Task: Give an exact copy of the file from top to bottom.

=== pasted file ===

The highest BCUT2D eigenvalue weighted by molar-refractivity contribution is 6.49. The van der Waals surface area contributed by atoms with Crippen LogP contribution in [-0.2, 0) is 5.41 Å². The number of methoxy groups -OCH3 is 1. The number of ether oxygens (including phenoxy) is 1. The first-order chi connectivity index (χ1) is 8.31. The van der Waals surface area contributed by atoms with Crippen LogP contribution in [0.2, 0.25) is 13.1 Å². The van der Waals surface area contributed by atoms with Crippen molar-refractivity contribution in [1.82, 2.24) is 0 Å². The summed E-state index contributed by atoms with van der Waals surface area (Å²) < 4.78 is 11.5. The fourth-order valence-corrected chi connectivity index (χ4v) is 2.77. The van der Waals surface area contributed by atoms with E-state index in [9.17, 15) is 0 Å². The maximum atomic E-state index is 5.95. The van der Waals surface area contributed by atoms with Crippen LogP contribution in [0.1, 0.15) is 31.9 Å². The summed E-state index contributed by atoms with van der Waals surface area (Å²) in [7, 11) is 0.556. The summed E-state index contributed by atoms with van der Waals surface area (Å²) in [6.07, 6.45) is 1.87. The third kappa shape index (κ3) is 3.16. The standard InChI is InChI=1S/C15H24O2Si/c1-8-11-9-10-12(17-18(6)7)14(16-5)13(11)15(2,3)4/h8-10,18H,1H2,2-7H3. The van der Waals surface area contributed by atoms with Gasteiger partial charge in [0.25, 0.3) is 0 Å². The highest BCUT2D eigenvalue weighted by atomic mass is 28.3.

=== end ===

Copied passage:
The highest BCUT2D eigenvalue weighted by molar-refractivity contribution is 6.49. The van der Waals surface area contributed by atoms with Crippen LogP contribution in [-0.2, 0) is 5.41 Å². The number of methoxy groups -OCH3 is 1. The number of ether oxygens (including phenoxy) is 1. The first-order chi connectivity index (χ1) is 8.31. The van der Waals surface area contributed by atoms with Crippen LogP contribution in [0.2, 0.25) is 13.1 Å². The van der Waals surface area contributed by atoms with Crippen molar-refractivity contribution in [1.82, 2.24) is 0 Å². The summed E-state index contributed by atoms with van der Waals surface area (Å²) < 4.78 is 11.5. The fourth-order valence-corrected chi connectivity index (χ4v) is 2.77. The van der Waals surface area contributed by atoms with E-state index in [9.17, 15) is 0 Å². The maximum atomic E-state index is 5.95. The van der Waals surface area contributed by atoms with Crippen LogP contribution in [0.1, 0.15) is 31.9 Å². The summed E-state index contributed by atoms with van der Waals surface area (Å²) in [7, 11) is 0.556. The summed E-state index contributed by atoms with van der Waals surface area (Å²) in [6.07, 6.45) is 1.87. The third kappa shape index (κ3) is 3.16. The standard InChI is InChI=1S/C15H24O2Si/c1-8-11-9-10-12(17-18(6)7)14(16-5)13(11)15(2,3)4/h8-10,18H,1H2,2-7H3. The van der Waals surface area contributed by atoms with Gasteiger partial charge in [0.25, 0.3) is 0 Å². The highest BCUT2D eigenvalue weighted by atomic mass is 28.3.